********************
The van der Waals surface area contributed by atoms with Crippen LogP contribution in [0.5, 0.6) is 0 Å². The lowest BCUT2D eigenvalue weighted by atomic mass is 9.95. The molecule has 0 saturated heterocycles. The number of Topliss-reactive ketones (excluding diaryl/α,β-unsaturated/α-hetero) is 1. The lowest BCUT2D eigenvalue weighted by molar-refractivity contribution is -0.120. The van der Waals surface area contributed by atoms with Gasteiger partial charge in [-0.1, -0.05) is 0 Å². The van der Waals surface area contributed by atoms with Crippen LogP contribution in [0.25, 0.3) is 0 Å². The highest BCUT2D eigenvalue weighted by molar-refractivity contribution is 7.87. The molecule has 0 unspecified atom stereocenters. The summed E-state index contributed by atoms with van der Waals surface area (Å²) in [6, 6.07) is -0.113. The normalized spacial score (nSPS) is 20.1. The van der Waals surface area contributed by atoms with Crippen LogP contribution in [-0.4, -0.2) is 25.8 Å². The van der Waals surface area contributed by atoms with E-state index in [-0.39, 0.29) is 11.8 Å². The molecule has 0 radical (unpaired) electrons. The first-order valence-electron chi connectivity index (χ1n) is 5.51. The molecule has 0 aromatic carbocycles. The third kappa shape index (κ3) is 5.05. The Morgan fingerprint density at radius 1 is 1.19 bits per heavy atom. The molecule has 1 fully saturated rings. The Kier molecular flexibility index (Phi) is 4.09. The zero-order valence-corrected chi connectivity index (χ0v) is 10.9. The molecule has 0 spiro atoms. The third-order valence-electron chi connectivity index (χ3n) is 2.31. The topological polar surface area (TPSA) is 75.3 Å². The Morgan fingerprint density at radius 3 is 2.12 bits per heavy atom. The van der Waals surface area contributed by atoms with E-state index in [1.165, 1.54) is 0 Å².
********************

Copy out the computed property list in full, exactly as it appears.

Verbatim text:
The van der Waals surface area contributed by atoms with Crippen LogP contribution in [0.5, 0.6) is 0 Å². The lowest BCUT2D eigenvalue weighted by atomic mass is 9.95. The molecule has 0 saturated heterocycles. The number of Topliss-reactive ketones (excluding diaryl/α,β-unsaturated/α-hetero) is 1. The lowest BCUT2D eigenvalue weighted by molar-refractivity contribution is -0.120. The van der Waals surface area contributed by atoms with Gasteiger partial charge in [-0.1, -0.05) is 0 Å². The van der Waals surface area contributed by atoms with Crippen LogP contribution in [0.25, 0.3) is 0 Å². The highest BCUT2D eigenvalue weighted by molar-refractivity contribution is 7.87. The molecule has 0 unspecified atom stereocenters. The summed E-state index contributed by atoms with van der Waals surface area (Å²) in [6, 6.07) is -0.113. The normalized spacial score (nSPS) is 20.1. The van der Waals surface area contributed by atoms with Crippen LogP contribution in [-0.4, -0.2) is 25.8 Å². The van der Waals surface area contributed by atoms with E-state index in [-0.39, 0.29) is 11.8 Å². The molecule has 0 radical (unpaired) electrons. The first-order valence-electron chi connectivity index (χ1n) is 5.51. The molecule has 0 aromatic carbocycles. The third kappa shape index (κ3) is 5.05. The Morgan fingerprint density at radius 1 is 1.19 bits per heavy atom. The molecule has 1 fully saturated rings. The Kier molecular flexibility index (Phi) is 4.09. The zero-order valence-corrected chi connectivity index (χ0v) is 10.9. The molecule has 0 spiro atoms. The third-order valence-electron chi connectivity index (χ3n) is 2.31. The topological polar surface area (TPSA) is 75.3 Å². The Morgan fingerprint density at radius 3 is 2.12 bits per heavy atom. The van der Waals surface area contributed by atoms with E-state index in [1.165, 1.54) is 0 Å².